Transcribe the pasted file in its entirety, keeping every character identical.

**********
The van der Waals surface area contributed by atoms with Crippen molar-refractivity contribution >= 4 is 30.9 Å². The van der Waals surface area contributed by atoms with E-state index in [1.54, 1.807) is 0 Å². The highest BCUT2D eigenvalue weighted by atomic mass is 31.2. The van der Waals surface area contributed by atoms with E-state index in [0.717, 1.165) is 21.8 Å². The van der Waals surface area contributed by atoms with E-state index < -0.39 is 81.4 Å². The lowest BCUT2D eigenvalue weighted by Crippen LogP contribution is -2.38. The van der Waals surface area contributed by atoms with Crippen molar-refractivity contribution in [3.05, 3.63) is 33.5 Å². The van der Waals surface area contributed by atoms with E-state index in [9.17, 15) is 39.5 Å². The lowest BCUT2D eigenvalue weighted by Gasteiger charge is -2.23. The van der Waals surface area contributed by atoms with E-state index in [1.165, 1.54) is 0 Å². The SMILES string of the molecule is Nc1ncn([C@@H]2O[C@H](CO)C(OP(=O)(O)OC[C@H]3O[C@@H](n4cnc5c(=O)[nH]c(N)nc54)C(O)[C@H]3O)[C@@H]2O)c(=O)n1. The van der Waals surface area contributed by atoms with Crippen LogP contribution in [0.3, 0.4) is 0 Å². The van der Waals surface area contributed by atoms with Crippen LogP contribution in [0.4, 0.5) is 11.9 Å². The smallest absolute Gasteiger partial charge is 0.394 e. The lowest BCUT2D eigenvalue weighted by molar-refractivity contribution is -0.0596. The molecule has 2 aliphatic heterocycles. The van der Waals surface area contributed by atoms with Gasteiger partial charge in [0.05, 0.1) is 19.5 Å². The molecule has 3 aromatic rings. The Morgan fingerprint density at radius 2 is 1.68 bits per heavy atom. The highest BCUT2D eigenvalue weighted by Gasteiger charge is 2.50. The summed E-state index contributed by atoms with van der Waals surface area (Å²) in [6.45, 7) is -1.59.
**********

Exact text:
The van der Waals surface area contributed by atoms with Crippen molar-refractivity contribution >= 4 is 30.9 Å². The van der Waals surface area contributed by atoms with E-state index in [1.54, 1.807) is 0 Å². The highest BCUT2D eigenvalue weighted by atomic mass is 31.2. The van der Waals surface area contributed by atoms with E-state index in [0.717, 1.165) is 21.8 Å². The van der Waals surface area contributed by atoms with E-state index < -0.39 is 81.4 Å². The lowest BCUT2D eigenvalue weighted by Crippen LogP contribution is -2.38. The van der Waals surface area contributed by atoms with Crippen molar-refractivity contribution in [3.05, 3.63) is 33.5 Å². The van der Waals surface area contributed by atoms with E-state index in [9.17, 15) is 39.5 Å². The lowest BCUT2D eigenvalue weighted by Gasteiger charge is -2.23. The van der Waals surface area contributed by atoms with E-state index in [1.165, 1.54) is 0 Å². The SMILES string of the molecule is Nc1ncn([C@@H]2O[C@H](CO)C(OP(=O)(O)OC[C@H]3O[C@@H](n4cnc5c(=O)[nH]c(N)nc54)C(O)[C@H]3O)[C@@H]2O)c(=O)n1. The van der Waals surface area contributed by atoms with Crippen LogP contribution in [0.3, 0.4) is 0 Å². The van der Waals surface area contributed by atoms with Crippen LogP contribution in [0.4, 0.5) is 11.9 Å². The smallest absolute Gasteiger partial charge is 0.394 e. The lowest BCUT2D eigenvalue weighted by molar-refractivity contribution is -0.0596. The molecule has 2 aliphatic heterocycles. The van der Waals surface area contributed by atoms with Gasteiger partial charge in [0.05, 0.1) is 19.5 Å². The molecule has 3 aromatic rings. The Morgan fingerprint density at radius 2 is 1.68 bits per heavy atom. The highest BCUT2D eigenvalue weighted by Gasteiger charge is 2.50. The summed E-state index contributed by atoms with van der Waals surface area (Å²) in [6.45, 7) is -1.59.